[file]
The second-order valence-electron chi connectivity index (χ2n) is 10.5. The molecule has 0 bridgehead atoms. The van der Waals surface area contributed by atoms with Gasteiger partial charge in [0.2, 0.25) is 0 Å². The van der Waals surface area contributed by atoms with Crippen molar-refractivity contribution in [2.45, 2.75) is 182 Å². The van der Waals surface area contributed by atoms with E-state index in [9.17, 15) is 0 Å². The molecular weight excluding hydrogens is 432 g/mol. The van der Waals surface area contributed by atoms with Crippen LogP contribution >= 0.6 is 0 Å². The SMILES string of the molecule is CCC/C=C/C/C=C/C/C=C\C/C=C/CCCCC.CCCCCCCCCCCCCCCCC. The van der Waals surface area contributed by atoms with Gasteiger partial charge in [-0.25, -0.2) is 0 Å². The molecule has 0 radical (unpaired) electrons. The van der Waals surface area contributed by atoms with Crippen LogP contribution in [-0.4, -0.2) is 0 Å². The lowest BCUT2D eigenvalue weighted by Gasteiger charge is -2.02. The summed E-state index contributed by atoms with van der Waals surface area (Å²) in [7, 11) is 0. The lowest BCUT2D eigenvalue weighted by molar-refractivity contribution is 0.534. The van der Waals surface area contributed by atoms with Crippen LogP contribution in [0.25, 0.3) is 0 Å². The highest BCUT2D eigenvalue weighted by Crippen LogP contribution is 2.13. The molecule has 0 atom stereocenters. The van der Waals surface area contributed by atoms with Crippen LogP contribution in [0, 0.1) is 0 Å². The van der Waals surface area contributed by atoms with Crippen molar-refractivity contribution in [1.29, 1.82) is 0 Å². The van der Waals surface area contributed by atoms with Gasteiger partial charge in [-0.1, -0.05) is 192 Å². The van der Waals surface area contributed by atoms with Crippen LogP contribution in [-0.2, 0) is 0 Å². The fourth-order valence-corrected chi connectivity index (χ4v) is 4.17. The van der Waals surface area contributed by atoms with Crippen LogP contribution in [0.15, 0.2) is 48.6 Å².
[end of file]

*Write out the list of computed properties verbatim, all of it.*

The second-order valence-electron chi connectivity index (χ2n) is 10.5. The molecule has 0 bridgehead atoms. The van der Waals surface area contributed by atoms with Gasteiger partial charge in [0.2, 0.25) is 0 Å². The van der Waals surface area contributed by atoms with Crippen molar-refractivity contribution in [2.45, 2.75) is 182 Å². The van der Waals surface area contributed by atoms with E-state index in [9.17, 15) is 0 Å². The molecular weight excluding hydrogens is 432 g/mol. The van der Waals surface area contributed by atoms with Crippen LogP contribution >= 0.6 is 0 Å². The SMILES string of the molecule is CCC/C=C/C/C=C/C/C=C\C/C=C/CCCCC.CCCCCCCCCCCCCCCCC. The van der Waals surface area contributed by atoms with Gasteiger partial charge in [-0.25, -0.2) is 0 Å². The molecule has 0 radical (unpaired) electrons. The van der Waals surface area contributed by atoms with Crippen LogP contribution in [-0.4, -0.2) is 0 Å². The lowest BCUT2D eigenvalue weighted by Gasteiger charge is -2.02. The summed E-state index contributed by atoms with van der Waals surface area (Å²) in [7, 11) is 0. The lowest BCUT2D eigenvalue weighted by molar-refractivity contribution is 0.534. The van der Waals surface area contributed by atoms with Crippen LogP contribution in [0.25, 0.3) is 0 Å². The highest BCUT2D eigenvalue weighted by Crippen LogP contribution is 2.13. The molecule has 0 atom stereocenters. The van der Waals surface area contributed by atoms with Crippen LogP contribution in [0, 0.1) is 0 Å². The van der Waals surface area contributed by atoms with Crippen molar-refractivity contribution in [1.29, 1.82) is 0 Å². The van der Waals surface area contributed by atoms with Gasteiger partial charge in [-0.1, -0.05) is 192 Å². The van der Waals surface area contributed by atoms with Crippen LogP contribution in [-0.2, 0) is 0 Å². The fourth-order valence-corrected chi connectivity index (χ4v) is 4.17. The van der Waals surface area contributed by atoms with Crippen LogP contribution in [0.15, 0.2) is 48.6 Å².